A steam turbine extracts the energy of pressurized superheated steam as mechanical movement.
In a Parsons-Westinghouse steam turbine nozzles apply supersonic steam to a curved blade. The blade whips the steam back in the opposite direction, simultaneously allowing the steam to expand a bit. A stationary blade then redirects the steam towards the next blade. The process repeats until the steam is completely expanded. The moving blades are mounted radially on the rotor. The stationary blades are mounted to the case of the turbine.
Turbines usually consist of a number of stages, with each stage being specifically optimised for the pressure and volume of steam that it will operate with.
Steam turbines of this type have some weak spots. First, some steam leaks through the annulus where the journal of the shaft penetrates the casing. Usually this is limited by some sort of rotating labyrinth seal, but it can be a problem, especially on the high-pressure end of the turbine. Also, most steam turbines are very particular about what they expect in their feed. Water droplets can quickly damage a steam turbine if the turbine blades have not been designed to withstand the presence of water droplets.
The turbine described above was invented by Charles A. Parsons, and improved by George Westinghouse.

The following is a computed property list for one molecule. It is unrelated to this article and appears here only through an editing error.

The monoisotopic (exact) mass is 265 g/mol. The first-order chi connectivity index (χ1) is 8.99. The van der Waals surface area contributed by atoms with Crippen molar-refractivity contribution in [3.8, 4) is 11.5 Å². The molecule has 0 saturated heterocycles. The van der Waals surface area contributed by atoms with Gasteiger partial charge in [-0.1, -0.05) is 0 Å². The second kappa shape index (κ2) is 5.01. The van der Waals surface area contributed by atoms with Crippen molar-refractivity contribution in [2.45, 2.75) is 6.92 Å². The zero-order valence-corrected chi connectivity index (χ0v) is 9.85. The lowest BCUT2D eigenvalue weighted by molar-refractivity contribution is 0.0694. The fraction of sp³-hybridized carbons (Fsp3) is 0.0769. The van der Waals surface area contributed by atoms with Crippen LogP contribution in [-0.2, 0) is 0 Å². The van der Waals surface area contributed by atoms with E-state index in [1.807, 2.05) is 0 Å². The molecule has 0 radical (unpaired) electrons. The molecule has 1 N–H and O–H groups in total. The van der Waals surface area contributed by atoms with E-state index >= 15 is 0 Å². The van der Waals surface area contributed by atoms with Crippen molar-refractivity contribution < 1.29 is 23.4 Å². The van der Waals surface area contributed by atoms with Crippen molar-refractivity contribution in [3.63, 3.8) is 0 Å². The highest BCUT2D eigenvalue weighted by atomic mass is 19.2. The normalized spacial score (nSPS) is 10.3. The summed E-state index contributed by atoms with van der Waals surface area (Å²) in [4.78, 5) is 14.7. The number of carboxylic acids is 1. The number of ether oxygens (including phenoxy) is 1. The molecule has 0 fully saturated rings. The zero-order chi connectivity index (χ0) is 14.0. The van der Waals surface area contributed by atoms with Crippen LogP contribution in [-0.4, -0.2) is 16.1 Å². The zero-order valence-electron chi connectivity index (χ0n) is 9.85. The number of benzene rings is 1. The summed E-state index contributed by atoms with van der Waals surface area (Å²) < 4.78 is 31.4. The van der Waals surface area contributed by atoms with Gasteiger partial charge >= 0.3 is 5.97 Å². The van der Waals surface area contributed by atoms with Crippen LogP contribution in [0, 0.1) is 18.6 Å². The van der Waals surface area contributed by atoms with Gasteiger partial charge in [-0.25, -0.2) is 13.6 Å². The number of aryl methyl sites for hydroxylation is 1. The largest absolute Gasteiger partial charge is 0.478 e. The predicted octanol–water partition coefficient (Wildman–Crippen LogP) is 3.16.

A number of other types of turbines have been developed that work effectively with steam. The de Laval turbine (invented by Gustaf de Laval) accelerated the steam to full speed before running it against a turbine blade. This was good, because the turbine is simpler, less expensive and does not need to be pressure-proof. It can operate with any pressure of steam. It is also, however, less efficient.
Problems with turbines are quite rare but any imbalance of the rotor blades can lead to vibration, which in extreme cases can lead to a blade letting go and punching straight through the casing. If water gets into the gas and is blasted onto the blades rapid erosion of the blades can occur, possibly leading to imbalance and failure. The control of a turbine with a governor is essential, as turbines need to be run up slowly, to prevent damage. Uncontrolled acceleration of the turbine rotor can lead to an overspeed trip, closing the steam inlet valves and shutting off the fuel supply. If this fails then the turbine may continue accelerating until it breaks apart, often spectacularly, probably extremely dangerously. The high pressures inside the casing lead to problems in sealing the output shaft. Turbines are expensive to make, requiring precision manufacture and special quality materials. This purchase cost is offset by much lower maintenance requirements and the small size of a turbine when compared to its shaft power output.
Electrical power stations use large steam turbines driving turbo-generators to produce most of the world's electricity. These centralised stations are of two types: fossil fuel power plants and nuclear power plants. Other uses of steam turbines are in ships, pumps and motors at land based plant where steam is often available as a production by-product. Steam turbines were tested on railways, with only limited success, although gas turbines are now commonly used.